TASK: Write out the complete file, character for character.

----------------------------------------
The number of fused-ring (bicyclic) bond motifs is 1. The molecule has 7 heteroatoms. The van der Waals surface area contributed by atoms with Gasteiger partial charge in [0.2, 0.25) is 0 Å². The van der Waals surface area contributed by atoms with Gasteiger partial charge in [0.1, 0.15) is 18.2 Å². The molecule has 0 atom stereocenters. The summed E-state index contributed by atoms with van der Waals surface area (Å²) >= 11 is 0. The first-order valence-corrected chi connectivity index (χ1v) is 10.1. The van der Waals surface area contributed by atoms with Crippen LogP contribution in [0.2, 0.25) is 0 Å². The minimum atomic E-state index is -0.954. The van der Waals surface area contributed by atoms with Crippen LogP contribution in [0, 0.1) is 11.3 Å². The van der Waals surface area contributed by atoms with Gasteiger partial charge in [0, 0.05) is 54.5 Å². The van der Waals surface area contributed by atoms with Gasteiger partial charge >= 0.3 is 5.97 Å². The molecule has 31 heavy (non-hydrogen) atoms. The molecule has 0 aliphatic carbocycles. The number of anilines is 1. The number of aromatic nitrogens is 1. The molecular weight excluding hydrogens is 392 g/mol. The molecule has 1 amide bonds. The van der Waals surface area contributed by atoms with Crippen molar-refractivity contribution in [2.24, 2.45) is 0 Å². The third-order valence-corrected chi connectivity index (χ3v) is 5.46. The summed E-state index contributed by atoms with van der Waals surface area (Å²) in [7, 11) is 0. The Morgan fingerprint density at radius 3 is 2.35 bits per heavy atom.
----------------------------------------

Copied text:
The number of fused-ring (bicyclic) bond motifs is 1. The molecule has 7 heteroatoms. The van der Waals surface area contributed by atoms with Gasteiger partial charge in [0.2, 0.25) is 0 Å². The van der Waals surface area contributed by atoms with Gasteiger partial charge in [0.1, 0.15) is 18.2 Å². The molecule has 0 atom stereocenters. The summed E-state index contributed by atoms with van der Waals surface area (Å²) >= 11 is 0. The first-order valence-corrected chi connectivity index (χ1v) is 10.1. The van der Waals surface area contributed by atoms with Crippen LogP contribution in [0.2, 0.25) is 0 Å². The minimum atomic E-state index is -0.954. The van der Waals surface area contributed by atoms with Crippen LogP contribution in [0, 0.1) is 11.3 Å². The van der Waals surface area contributed by atoms with Gasteiger partial charge in [0, 0.05) is 54.5 Å². The van der Waals surface area contributed by atoms with Gasteiger partial charge >= 0.3 is 5.97 Å². The molecule has 31 heavy (non-hydrogen) atoms. The molecule has 0 aliphatic carbocycles. The number of anilines is 1. The number of aromatic nitrogens is 1. The molecular weight excluding hydrogens is 392 g/mol. The molecule has 1 amide bonds. The van der Waals surface area contributed by atoms with Crippen molar-refractivity contribution in [2.24, 2.45) is 0 Å². The third-order valence-corrected chi connectivity index (χ3v) is 5.46. The summed E-state index contributed by atoms with van der Waals surface area (Å²) in [7, 11) is 0. The Morgan fingerprint density at radius 3 is 2.35 bits per heavy atom.